The RBNZ head has published a response to Robertson's public letter last month, in which Robertson raised fears over house price inflation.
Orr has rejected Robertson's request for the central bank to include house price inflation within its remit.
"Adding house prices to the monetary policy objective would be unique internationally, which could make monetary policy less effective and impact financial market efficiency, by reducing public understanding of the objective of monetary policy," he said.
But the RBNZ governor has suggested a range of new measures to safeguard financial stability, including DTIs.
DTIs are not currently part of the Reserve Bank's toolkit, but the RBNZ requested "that the Government gives consideration to adding restrictions on debt serviceability (that would include DTI limits) to the permitted tools in 2021".
Orr said DTIs could work in tandem with LVR restrictions, due to be reinstated next March.
But he warned they may not be effective, and could disproportionately hit lower income buyers.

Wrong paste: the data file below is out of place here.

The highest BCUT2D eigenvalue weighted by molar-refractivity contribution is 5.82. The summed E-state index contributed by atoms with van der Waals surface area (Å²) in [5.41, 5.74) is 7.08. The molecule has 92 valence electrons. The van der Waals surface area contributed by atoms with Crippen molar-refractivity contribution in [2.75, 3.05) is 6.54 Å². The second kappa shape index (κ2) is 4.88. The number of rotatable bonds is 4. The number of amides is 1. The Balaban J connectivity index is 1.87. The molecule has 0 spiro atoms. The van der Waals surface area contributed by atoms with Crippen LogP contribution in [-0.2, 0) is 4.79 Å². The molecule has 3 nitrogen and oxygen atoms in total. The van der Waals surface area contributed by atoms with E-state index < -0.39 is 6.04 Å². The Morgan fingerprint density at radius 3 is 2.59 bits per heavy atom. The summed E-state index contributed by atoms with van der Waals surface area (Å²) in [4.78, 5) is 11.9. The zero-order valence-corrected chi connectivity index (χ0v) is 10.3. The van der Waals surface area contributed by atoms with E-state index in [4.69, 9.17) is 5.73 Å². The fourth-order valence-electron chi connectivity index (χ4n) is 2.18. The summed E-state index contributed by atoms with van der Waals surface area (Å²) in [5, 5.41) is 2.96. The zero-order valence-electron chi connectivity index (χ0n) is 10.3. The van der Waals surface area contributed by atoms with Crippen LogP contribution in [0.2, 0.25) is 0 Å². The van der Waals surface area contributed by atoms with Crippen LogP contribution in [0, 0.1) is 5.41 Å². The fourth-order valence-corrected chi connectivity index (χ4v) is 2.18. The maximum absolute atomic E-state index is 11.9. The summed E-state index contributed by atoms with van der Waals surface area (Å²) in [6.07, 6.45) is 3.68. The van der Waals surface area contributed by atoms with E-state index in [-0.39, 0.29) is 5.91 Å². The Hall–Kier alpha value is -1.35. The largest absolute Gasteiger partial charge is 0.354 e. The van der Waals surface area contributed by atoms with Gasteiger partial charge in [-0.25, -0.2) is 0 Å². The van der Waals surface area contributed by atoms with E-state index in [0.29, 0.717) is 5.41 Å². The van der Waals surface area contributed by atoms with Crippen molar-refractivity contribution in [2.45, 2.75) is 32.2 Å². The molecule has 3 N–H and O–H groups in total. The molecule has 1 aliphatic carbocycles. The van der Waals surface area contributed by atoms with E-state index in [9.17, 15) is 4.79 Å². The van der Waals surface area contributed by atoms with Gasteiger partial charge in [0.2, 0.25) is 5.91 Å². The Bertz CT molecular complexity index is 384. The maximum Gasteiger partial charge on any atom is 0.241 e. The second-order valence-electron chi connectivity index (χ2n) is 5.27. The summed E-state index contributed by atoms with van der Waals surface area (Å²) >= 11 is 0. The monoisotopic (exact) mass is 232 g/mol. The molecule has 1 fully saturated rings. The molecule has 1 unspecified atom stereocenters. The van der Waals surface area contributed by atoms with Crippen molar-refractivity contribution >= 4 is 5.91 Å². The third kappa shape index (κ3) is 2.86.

"It is ambiguous as to whether increased LVR restrictions or the imposition of DTI restrictions and higher capital requirements would assist the Government’s goal of housing New Zealanders, and reducing inequality and poverty," he said.
“Higher prudential requirements generally imply higher deposit requirements, lower credit ceilings, and higher interest costs for the mortgage borrower. All of these factors disadvantage lower income and lower wealth households."
While ASB has introduced DTI ratios in recent months, advisers are unconvinced of their merits, and say they may be unworkable in expensive locations such as Auckland.
Mortgage People's Martin Thomas said DTIs would be difficult to implement in NZ's biggest city.
He said they were "probably impractical in Auckland with median house prices over $1,000,000. If you’re borrowing $800,000 it assumes an income of $133,000 – that will cut most FHBs out of the market, if the banks cap DTI at six times."